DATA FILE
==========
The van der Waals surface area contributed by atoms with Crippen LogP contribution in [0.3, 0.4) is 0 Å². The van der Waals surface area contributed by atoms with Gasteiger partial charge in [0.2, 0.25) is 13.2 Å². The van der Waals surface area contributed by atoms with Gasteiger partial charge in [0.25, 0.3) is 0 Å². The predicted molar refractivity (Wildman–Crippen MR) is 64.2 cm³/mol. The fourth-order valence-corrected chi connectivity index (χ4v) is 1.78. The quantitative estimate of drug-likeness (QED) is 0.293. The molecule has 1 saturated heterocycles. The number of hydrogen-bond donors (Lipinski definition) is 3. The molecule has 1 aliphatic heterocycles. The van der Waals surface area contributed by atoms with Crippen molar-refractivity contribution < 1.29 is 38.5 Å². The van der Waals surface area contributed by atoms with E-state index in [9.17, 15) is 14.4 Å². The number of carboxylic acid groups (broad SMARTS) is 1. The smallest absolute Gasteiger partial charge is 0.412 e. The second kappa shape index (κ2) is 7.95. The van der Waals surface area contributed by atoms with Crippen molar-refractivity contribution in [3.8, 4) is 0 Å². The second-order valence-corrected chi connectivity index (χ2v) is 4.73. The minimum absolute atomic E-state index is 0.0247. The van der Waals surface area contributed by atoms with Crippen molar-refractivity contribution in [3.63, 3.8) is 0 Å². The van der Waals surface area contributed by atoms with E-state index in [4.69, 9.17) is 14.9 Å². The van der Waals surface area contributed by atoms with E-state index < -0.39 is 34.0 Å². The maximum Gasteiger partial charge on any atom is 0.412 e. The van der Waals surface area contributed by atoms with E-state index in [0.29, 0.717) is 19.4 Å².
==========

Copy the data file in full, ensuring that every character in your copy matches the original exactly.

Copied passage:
The van der Waals surface area contributed by atoms with Crippen LogP contribution in [0.3, 0.4) is 0 Å². The van der Waals surface area contributed by atoms with Gasteiger partial charge in [0.2, 0.25) is 13.2 Å². The van der Waals surface area contributed by atoms with Gasteiger partial charge in [0.25, 0.3) is 0 Å². The predicted molar refractivity (Wildman–Crippen MR) is 64.2 cm³/mol. The fourth-order valence-corrected chi connectivity index (χ4v) is 1.78. The quantitative estimate of drug-likeness (QED) is 0.293. The molecule has 1 saturated heterocycles. The number of hydrogen-bond donors (Lipinski definition) is 3. The molecule has 1 aliphatic heterocycles. The van der Waals surface area contributed by atoms with Crippen molar-refractivity contribution < 1.29 is 38.5 Å². The van der Waals surface area contributed by atoms with E-state index in [9.17, 15) is 14.4 Å². The number of carboxylic acid groups (broad SMARTS) is 1. The smallest absolute Gasteiger partial charge is 0.412 e. The second kappa shape index (κ2) is 7.95. The van der Waals surface area contributed by atoms with Crippen molar-refractivity contribution in [3.8, 4) is 0 Å². The second-order valence-corrected chi connectivity index (χ2v) is 4.73. The minimum absolute atomic E-state index is 0.0247. The van der Waals surface area contributed by atoms with Crippen molar-refractivity contribution in [3.63, 3.8) is 0 Å². The van der Waals surface area contributed by atoms with E-state index in [4.69, 9.17) is 14.9 Å². The van der Waals surface area contributed by atoms with E-state index < -0.39 is 34.0 Å². The maximum Gasteiger partial charge on any atom is 0.412 e. The van der Waals surface area contributed by atoms with E-state index in [0.29, 0.717) is 19.4 Å².